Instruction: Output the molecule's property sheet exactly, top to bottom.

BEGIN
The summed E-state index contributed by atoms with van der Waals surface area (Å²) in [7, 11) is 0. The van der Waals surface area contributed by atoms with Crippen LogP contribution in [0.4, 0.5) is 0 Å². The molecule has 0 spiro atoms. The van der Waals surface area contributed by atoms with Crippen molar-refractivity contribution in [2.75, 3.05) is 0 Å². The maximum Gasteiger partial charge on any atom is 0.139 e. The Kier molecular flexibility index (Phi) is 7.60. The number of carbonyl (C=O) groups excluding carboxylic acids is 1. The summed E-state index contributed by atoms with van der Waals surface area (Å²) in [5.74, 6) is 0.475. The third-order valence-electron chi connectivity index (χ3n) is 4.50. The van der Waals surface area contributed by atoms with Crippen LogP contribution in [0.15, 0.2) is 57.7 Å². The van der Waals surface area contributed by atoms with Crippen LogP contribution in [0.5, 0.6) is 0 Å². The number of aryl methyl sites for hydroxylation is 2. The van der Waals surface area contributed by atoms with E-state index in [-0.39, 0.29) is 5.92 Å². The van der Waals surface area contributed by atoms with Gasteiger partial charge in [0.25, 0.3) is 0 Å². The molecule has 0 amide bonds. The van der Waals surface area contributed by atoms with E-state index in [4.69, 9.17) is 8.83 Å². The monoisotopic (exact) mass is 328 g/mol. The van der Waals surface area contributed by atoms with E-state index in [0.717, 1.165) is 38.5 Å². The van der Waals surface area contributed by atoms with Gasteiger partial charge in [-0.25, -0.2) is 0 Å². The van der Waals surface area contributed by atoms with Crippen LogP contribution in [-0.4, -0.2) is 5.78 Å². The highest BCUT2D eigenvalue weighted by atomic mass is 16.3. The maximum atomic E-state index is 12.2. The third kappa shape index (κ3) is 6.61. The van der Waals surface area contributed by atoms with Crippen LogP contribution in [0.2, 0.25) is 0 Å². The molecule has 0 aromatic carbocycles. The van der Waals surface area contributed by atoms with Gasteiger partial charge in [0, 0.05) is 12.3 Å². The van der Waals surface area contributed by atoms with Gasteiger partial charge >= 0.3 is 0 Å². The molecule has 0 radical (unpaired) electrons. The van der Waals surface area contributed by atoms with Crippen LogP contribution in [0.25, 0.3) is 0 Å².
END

The summed E-state index contributed by atoms with van der Waals surface area (Å²) in [7, 11) is 0. The van der Waals surface area contributed by atoms with Crippen LogP contribution in [0.4, 0.5) is 0 Å². The molecule has 0 spiro atoms. The van der Waals surface area contributed by atoms with Crippen molar-refractivity contribution in [2.75, 3.05) is 0 Å². The maximum Gasteiger partial charge on any atom is 0.139 e. The Kier molecular flexibility index (Phi) is 7.60. The number of carbonyl (C=O) groups excluding carboxylic acids is 1. The summed E-state index contributed by atoms with van der Waals surface area (Å²) in [5.74, 6) is 0.475. The third-order valence-electron chi connectivity index (χ3n) is 4.50. The van der Waals surface area contributed by atoms with Crippen LogP contribution in [0.15, 0.2) is 57.7 Å². The van der Waals surface area contributed by atoms with Crippen LogP contribution in [0.5, 0.6) is 0 Å². The number of aryl methyl sites for hydroxylation is 2. The van der Waals surface area contributed by atoms with E-state index in [-0.39, 0.29) is 5.92 Å². The van der Waals surface area contributed by atoms with Gasteiger partial charge in [0.25, 0.3) is 0 Å². The molecule has 0 amide bonds. The van der Waals surface area contributed by atoms with E-state index in [4.69, 9.17) is 8.83 Å². The monoisotopic (exact) mass is 328 g/mol. The van der Waals surface area contributed by atoms with E-state index in [0.717, 1.165) is 38.5 Å². The van der Waals surface area contributed by atoms with Gasteiger partial charge in [-0.25, -0.2) is 0 Å². The van der Waals surface area contributed by atoms with Crippen LogP contribution in [-0.4, -0.2) is 5.78 Å². The highest BCUT2D eigenvalue weighted by atomic mass is 16.3. The maximum atomic E-state index is 12.2. The third kappa shape index (κ3) is 6.61. The van der Waals surface area contributed by atoms with Crippen LogP contribution in [0.2, 0.25) is 0 Å². The molecule has 0 aromatic carbocycles. The van der Waals surface area contributed by atoms with Gasteiger partial charge in [0, 0.05) is 12.3 Å². The van der Waals surface area contributed by atoms with Gasteiger partial charge >= 0.3 is 0 Å². The molecule has 0 radical (unpaired) electrons. The van der Waals surface area contributed by atoms with Crippen LogP contribution in [0.25, 0.3) is 0 Å².